Resolution of the present issue begins with discussion of a factually similar case, Federal Farm Mortgage Corp. v. Crane, 153 Kan. 114, 109 P.2d 82 (1941). In Crane, the junior mortgage holder was joined as a defendant in the foreclosure action of the first mortgage. The junior mortgage holder entered a general appearance but filed no pleadings and asked for no affirmative relief. The first mortgage holder purchased the property at the sheriff's sale and then the junior mortgage holder attempted to redeem the property. The Crane court rejected the redemption, stating in the opinion syllabus:
"In a foreclosure proceeding, the holder of a junior mortgage on the same land was joined as a defendant. The junior mortgagee entered a general appearance in such foreclosure action but filed no answer and asked for no affirmative relief. In the circumstances stated it is held that the lien of the junior mortgagee was waived and that it has no right of redemption under the statute." 153 Kan. at 114, Syl.
The difference in Crane and the present case is that U.S. Bank did not even enter an appearance in the foreclosure action. The Crane court commented on the junior mortgage holder's apathy:
"It [junior mortgage holder] had an opportunity to assert any rights or claims it might have - it was joined as a party for that purpose. An orderly administration of justice requires that the owner of an interest shall have a day in court before a claim affecting his interest effectively secures judicial sanction. But an efficient administration of justice also requires that the presentation and final adjudication of controversies shall not be postponed indefinitely." 153 Kan. at 116-17.
Crane is indicative of the longstanding principle in Kansas that a mortgage foreclosure merges all liens into the foreclosure decree and extinguishes all liens on the land. See Alliance Mortgage Company v. Pastine, 33 Kan. App. 2d 442, Syl. ¶ 8, 104 P.3d 405 (2005) ("In a mortgage foreclosure action, a junior mortgagee that fails to foreclose its mortgage waives its lien and redemption rights."); Price v. Bank, 62 Kan. 735, 64 Pac. 637 (1901); In re Application of SBA for Ad Valorem Tax Exemption, 14 Kan. App. 2d 600, 797 P.2d 879 (1990); see Restatement (Third) of Property: Mortgages § 7.1 ("A valid foreclosure of a mortgage terminates all interests in the foreclosed real estate that are junior to the mortgage being foreclosed and whose holders are properly joined or notified under applicable law.").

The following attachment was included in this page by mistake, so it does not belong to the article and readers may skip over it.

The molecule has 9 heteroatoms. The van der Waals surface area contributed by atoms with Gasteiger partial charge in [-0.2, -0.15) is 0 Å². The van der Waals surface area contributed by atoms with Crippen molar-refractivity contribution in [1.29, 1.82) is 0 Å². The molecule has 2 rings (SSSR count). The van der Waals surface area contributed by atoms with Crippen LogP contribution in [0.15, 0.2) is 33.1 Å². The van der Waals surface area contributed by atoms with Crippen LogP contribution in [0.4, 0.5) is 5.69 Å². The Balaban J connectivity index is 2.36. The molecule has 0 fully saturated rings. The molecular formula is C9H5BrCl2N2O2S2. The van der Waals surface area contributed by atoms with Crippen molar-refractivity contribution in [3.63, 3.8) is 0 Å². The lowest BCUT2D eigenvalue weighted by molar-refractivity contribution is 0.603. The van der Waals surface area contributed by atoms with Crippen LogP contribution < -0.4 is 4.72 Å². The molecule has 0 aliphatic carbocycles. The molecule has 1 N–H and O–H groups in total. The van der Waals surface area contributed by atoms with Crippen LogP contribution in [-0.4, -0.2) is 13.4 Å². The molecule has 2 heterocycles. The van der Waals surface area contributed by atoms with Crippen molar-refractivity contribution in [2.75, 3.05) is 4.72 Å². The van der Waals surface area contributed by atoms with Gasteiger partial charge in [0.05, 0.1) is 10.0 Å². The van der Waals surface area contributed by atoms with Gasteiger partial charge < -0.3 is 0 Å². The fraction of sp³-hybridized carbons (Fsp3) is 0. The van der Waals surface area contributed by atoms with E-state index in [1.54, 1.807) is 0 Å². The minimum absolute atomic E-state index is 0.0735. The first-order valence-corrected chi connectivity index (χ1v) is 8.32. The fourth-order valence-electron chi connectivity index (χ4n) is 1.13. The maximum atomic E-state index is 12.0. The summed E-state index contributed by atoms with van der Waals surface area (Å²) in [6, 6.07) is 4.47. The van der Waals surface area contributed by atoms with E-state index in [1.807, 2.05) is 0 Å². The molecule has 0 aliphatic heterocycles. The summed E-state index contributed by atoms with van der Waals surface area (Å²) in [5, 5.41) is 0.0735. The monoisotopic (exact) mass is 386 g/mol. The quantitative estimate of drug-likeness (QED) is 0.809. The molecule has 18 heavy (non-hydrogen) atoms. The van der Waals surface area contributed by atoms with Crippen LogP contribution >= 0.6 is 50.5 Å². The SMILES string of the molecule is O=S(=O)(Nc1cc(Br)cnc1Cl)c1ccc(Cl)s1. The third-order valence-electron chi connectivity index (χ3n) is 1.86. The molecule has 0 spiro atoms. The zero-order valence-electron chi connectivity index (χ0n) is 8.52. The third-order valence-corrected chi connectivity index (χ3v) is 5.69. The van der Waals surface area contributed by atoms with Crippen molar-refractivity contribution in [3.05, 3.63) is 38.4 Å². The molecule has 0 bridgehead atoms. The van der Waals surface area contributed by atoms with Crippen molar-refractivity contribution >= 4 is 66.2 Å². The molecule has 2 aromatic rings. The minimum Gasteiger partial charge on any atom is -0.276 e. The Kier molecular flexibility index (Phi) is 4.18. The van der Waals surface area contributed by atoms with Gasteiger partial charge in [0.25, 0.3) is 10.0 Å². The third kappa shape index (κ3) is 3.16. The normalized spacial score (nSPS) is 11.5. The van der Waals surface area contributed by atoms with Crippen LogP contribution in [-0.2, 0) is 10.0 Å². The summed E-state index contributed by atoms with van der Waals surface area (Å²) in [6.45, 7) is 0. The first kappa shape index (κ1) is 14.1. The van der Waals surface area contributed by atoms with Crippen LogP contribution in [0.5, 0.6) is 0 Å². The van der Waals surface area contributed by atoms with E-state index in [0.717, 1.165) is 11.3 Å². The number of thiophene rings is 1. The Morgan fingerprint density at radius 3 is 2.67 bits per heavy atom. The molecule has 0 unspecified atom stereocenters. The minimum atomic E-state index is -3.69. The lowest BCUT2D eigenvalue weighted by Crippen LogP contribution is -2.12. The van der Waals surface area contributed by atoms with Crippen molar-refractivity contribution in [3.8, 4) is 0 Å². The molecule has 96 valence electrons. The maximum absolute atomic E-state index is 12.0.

In Federal Land Bank v. Shoemaker, 155 Kan. 501, 126 P.2d 205 (1942), and Pine v. Pittman, 211 Kan. 380, 506 P.2d 1184 (1973), the junior mortgagee was made a party to a foreclosure action and filed an answer but failed to seek foreclosure on its lien. In Shoemaker, the junior mortgagee admitted in its answer the priority and existence of the first mortgage lien and also filed a cross-petition in which it set out its note and second mortgage. In its cross-petition, the junior mortgagee asked for a personal judgment against the original mortgagors, for an adjudication and decree of its lien on the property subject only to the first mortgagee's lien, and for redemption rights as a junior lienholder in the event of a foreclosure sale. The junior mortgagee, however, did not seek foreclosure of its mortgage. In Shoemaker, our Supreme Court held that a junior mortgagee who failed to foreclose its mortgage waived its lien and any right of redemption. 155 Kan. at 502-04. Similarly, in Pittman, our Supreme Court held that a junior equitable mortgagee who failed to assert his right to foreclose or forfeit the purchasers' rights waived his lien and had no right to redemption. 211 Kan. at 385-86.
Crane, Shoemaker, and Pine are not dispositive, but are instructive, of the issue in this case because they involve redemption rights and not the priority as to excess proceeds following payment to the first mortgage holder. U.S. Bank argues that proceeds "should always go to the person to whom in law and equity it more properly belongs." Butler v. Craig, 29 Kan. 205, 207 (1883). U.S. Bank argues Crane and the other cases cited by the trial court are correct with regard to redemption rights but not with regard to surplus proceeds from the sale of the property. U.S. Bank argues the trial court incorrectly lumped the right to the surplus of the foreclosure sale with the right of redemption.
With Crane as a backdrop, the next question concerns U.S. Bank's status following the foreclosure of the mortgage. Failing to adjudicate its lien in the foreclosure action after being properly informed of the foreclosure, U.S. Bank is simply an unsecured creditor, not a lienholder. U.S. Bank argues Kansas law supports a finding that U.S. Bank, as junior lienholder, should recover surplus proceeds from the foreclosure sale. U.S. Bank repeatedly refers to itself as a "foreclosed junior mortgage holder." We find this characterization to be misleading. U.S. Bank does not have a foreclosed junior mortgage. U.S. Bank had a lien that was not recognized by the trial court, and as a consequence of the foreclosure action where it failed to participate, U.S. Bank now simply holds a note that has not been reduced to judgment.